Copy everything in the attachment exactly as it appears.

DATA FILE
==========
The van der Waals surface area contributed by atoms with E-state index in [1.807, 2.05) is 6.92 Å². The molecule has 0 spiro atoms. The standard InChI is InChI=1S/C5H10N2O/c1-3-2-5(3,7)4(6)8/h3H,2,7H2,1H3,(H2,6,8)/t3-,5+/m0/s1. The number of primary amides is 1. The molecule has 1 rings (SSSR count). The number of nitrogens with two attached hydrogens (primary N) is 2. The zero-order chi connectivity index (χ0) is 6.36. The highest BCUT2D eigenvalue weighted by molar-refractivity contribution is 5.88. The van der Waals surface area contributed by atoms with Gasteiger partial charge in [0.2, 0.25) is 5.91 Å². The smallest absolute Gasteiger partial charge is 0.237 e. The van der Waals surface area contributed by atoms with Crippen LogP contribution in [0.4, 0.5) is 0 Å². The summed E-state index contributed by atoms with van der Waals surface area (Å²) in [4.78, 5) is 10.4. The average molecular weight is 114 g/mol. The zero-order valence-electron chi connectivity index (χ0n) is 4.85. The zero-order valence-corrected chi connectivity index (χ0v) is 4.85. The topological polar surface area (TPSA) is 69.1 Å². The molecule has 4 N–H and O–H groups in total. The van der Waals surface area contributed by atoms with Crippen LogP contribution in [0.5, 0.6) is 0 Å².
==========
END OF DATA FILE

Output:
The van der Waals surface area contributed by atoms with E-state index in [1.807, 2.05) is 6.92 Å². The molecule has 0 spiro atoms. The standard InChI is InChI=1S/C5H10N2O/c1-3-2-5(3,7)4(6)8/h3H,2,7H2,1H3,(H2,6,8)/t3-,5+/m0/s1. The number of primary amides is 1. The molecule has 1 rings (SSSR count). The number of nitrogens with two attached hydrogens (primary N) is 2. The zero-order chi connectivity index (χ0) is 6.36. The highest BCUT2D eigenvalue weighted by molar-refractivity contribution is 5.88. The van der Waals surface area contributed by atoms with Gasteiger partial charge in [0.2, 0.25) is 5.91 Å². The smallest absolute Gasteiger partial charge is 0.237 e. The van der Waals surface area contributed by atoms with Crippen LogP contribution in [0.4, 0.5) is 0 Å². The summed E-state index contributed by atoms with van der Waals surface area (Å²) in [4.78, 5) is 10.4. The average molecular weight is 114 g/mol. The zero-order valence-electron chi connectivity index (χ0n) is 4.85. The zero-order valence-corrected chi connectivity index (χ0v) is 4.85. The topological polar surface area (TPSA) is 69.1 Å². The molecule has 4 N–H and O–H groups in total. The van der Waals surface area contributed by atoms with Crippen LogP contribution in [0.5, 0.6) is 0 Å².